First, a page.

iMentor: A "Ray of Light" for Lehman Bros. Employees

October 31, 2008 - 12:00am

iMentor is witnessing an inspiring phenomenon in the midst of the dire news emanating from the financial world. Until recently, one of iMentor’s largest corporate partners was Lehman Brothers, which provided financial support for iMentor’s programs and more than 100 employees serving as volunteer mentors. When the Lehman collapse became evident, iMentor was unsure how many of the firm’s 117 volunteers would stay onboard in light of their own unstable professional lives. On the day that Lehman’s corporate philanthropy division announced it was no longer able to partner with the organization, iMentor sent an email to the Lehman volunteers letting them know they were welcome to continue mentoring--even without the support of Lehman.

Within hours, iMentor’s phones were ringing off the hook with Lehman employees calling to say they absolutely wanted to continue mentoring with iMentor. One volunteer said that it was his, “one ray of light in the midst of the crisis.” To-date, an astounding 97 of the 117 Lehman volunteers have stayed with the program. Of the 40 Lehman volunteers in the middle of multi-year mentoring commitments, 38 have committed to fulfilling their promise of working with their mentee until that student graduates high school.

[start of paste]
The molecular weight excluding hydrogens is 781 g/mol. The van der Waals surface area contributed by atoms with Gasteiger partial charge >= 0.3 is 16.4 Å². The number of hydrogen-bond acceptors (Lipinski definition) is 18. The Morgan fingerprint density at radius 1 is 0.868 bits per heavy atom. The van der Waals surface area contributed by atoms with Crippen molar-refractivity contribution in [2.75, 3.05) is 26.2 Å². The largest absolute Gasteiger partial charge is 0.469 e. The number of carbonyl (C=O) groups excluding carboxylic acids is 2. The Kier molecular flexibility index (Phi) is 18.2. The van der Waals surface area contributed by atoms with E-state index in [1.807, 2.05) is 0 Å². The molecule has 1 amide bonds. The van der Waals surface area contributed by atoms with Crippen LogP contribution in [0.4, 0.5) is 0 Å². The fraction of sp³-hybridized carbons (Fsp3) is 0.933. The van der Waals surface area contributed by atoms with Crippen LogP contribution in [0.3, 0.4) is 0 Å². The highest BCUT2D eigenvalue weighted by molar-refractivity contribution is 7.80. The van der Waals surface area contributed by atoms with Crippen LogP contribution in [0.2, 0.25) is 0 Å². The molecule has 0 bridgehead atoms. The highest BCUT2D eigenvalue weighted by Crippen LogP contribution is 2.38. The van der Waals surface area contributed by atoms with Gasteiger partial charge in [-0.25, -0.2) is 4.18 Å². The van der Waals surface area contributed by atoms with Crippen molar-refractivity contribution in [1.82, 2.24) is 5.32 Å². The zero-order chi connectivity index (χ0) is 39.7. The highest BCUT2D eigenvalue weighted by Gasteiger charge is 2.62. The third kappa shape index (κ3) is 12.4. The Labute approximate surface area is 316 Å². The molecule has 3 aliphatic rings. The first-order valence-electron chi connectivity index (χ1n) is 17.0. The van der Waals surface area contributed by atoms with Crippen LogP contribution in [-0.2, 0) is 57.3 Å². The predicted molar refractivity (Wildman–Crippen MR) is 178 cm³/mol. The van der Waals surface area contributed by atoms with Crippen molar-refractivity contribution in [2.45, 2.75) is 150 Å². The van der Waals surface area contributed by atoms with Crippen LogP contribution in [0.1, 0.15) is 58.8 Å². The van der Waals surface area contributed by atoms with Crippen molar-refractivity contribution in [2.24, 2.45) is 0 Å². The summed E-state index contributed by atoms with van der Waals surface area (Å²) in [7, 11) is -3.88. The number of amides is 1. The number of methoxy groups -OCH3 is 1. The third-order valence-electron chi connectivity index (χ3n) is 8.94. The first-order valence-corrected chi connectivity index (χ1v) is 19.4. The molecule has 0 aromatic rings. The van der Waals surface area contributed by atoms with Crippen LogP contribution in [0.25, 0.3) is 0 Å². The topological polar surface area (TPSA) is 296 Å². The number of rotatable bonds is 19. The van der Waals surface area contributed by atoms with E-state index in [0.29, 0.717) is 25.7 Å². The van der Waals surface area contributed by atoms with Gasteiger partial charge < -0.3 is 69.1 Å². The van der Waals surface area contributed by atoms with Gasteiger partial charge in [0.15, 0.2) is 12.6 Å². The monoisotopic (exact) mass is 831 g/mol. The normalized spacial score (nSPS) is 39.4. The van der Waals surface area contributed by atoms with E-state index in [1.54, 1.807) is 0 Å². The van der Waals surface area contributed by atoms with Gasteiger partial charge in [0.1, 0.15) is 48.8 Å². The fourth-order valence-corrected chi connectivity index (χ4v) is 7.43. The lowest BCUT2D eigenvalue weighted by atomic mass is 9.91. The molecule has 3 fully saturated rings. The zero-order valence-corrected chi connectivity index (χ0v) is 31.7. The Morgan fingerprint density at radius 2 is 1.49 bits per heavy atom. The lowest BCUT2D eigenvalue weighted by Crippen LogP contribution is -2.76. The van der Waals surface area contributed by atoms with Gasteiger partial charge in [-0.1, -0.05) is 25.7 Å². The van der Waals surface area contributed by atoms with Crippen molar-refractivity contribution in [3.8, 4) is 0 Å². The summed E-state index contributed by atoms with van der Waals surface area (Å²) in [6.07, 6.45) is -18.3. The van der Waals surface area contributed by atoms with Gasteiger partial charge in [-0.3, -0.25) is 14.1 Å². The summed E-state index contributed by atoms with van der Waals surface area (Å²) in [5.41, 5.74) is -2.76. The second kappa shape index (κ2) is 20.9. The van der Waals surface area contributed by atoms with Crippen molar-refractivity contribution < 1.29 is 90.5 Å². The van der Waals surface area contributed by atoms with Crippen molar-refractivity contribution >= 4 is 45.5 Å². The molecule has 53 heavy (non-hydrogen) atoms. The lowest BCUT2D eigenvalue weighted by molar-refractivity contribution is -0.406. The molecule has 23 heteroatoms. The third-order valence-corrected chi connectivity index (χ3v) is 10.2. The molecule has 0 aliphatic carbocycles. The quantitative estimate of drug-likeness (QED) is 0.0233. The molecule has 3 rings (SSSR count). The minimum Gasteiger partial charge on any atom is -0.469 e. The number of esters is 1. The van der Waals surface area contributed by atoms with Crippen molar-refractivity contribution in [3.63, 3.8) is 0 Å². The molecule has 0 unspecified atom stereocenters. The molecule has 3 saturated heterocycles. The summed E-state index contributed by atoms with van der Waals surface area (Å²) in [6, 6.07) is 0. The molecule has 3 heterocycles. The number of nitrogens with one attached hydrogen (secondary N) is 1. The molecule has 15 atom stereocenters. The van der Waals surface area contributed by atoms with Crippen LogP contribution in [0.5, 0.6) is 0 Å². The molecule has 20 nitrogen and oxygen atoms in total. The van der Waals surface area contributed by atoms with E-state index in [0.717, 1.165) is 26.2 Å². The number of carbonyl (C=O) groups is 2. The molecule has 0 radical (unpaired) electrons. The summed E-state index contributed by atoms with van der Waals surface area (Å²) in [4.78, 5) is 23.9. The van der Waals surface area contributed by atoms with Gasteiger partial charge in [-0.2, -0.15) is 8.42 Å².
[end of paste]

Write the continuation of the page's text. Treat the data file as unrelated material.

Mentors like Gordon McKemie, who was working as an analyst at Lehman when the company collapsed, are now using the experience to provide lessons to New York City youth. "It's been a great opportunity for me to highlight the importance of education and flexibility--knowing that even if something happens with your employer, you have skills that will be in demand elsewhere in the workplace,” says McKemie, who is entering his second year of mentoring Ricardo, a senior at the Bronx Academy of Letters. “If I were working at a plant and the plant closed, my options would be limited. Going to college and doing high level work with my employer--I'm now able to take that elsewhere."

Eric Craig, who is beginning his second year of mentoring a student at the East-West School of International Studies in Queens, says, “Young people sometimes emulate elders who show strength, hard work, and resiliency. Despite uncertainty regarding the varying career issues that I’m currently incurring, it’s extremely important that I strive to continue my relationship with my mentee."

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